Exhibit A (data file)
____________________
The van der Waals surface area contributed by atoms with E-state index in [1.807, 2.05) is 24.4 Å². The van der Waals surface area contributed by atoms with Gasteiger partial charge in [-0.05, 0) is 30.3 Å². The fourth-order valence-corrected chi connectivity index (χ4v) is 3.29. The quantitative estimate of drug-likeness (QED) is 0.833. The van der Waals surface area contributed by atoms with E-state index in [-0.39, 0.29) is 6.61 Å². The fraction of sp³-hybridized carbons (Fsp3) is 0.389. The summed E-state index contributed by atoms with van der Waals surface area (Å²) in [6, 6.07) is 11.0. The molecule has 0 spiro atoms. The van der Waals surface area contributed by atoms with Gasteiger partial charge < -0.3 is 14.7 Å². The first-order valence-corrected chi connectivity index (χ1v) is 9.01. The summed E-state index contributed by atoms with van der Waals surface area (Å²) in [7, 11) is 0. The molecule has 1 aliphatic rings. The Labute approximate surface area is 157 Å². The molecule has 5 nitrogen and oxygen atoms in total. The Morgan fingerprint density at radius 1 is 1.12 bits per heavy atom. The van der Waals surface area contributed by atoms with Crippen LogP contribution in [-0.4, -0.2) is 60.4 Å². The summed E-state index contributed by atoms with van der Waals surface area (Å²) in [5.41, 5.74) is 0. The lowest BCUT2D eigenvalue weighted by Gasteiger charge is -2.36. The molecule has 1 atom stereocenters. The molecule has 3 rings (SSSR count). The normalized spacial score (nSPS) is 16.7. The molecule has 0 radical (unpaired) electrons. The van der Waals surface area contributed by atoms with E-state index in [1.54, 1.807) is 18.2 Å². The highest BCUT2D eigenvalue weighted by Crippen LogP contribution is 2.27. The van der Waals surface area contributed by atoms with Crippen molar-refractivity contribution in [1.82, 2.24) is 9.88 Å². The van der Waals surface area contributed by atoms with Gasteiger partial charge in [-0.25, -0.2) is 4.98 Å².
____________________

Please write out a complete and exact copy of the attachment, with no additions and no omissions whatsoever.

The van der Waals surface area contributed by atoms with E-state index in [1.807, 2.05) is 24.4 Å². The van der Waals surface area contributed by atoms with Gasteiger partial charge in [-0.05, 0) is 30.3 Å². The fourth-order valence-corrected chi connectivity index (χ4v) is 3.29. The quantitative estimate of drug-likeness (QED) is 0.833. The van der Waals surface area contributed by atoms with E-state index in [-0.39, 0.29) is 6.61 Å². The fraction of sp³-hybridized carbons (Fsp3) is 0.389. The summed E-state index contributed by atoms with van der Waals surface area (Å²) in [6, 6.07) is 11.0. The molecule has 0 spiro atoms. The van der Waals surface area contributed by atoms with Gasteiger partial charge < -0.3 is 14.7 Å². The first-order valence-corrected chi connectivity index (χ1v) is 9.01. The summed E-state index contributed by atoms with van der Waals surface area (Å²) in [7, 11) is 0. The molecule has 1 aliphatic rings. The Labute approximate surface area is 157 Å². The molecule has 5 nitrogen and oxygen atoms in total. The Morgan fingerprint density at radius 1 is 1.12 bits per heavy atom. The van der Waals surface area contributed by atoms with Crippen LogP contribution in [-0.4, -0.2) is 60.4 Å². The summed E-state index contributed by atoms with van der Waals surface area (Å²) in [5.41, 5.74) is 0. The lowest BCUT2D eigenvalue weighted by Gasteiger charge is -2.36. The molecule has 1 atom stereocenters. The molecule has 3 rings (SSSR count). The normalized spacial score (nSPS) is 16.7. The molecule has 0 radical (unpaired) electrons. The van der Waals surface area contributed by atoms with E-state index in [1.54, 1.807) is 18.2 Å². The highest BCUT2D eigenvalue weighted by Crippen LogP contribution is 2.27. The van der Waals surface area contributed by atoms with Crippen molar-refractivity contribution in [1.82, 2.24) is 9.88 Å². The van der Waals surface area contributed by atoms with Gasteiger partial charge in [-0.25, -0.2) is 4.98 Å².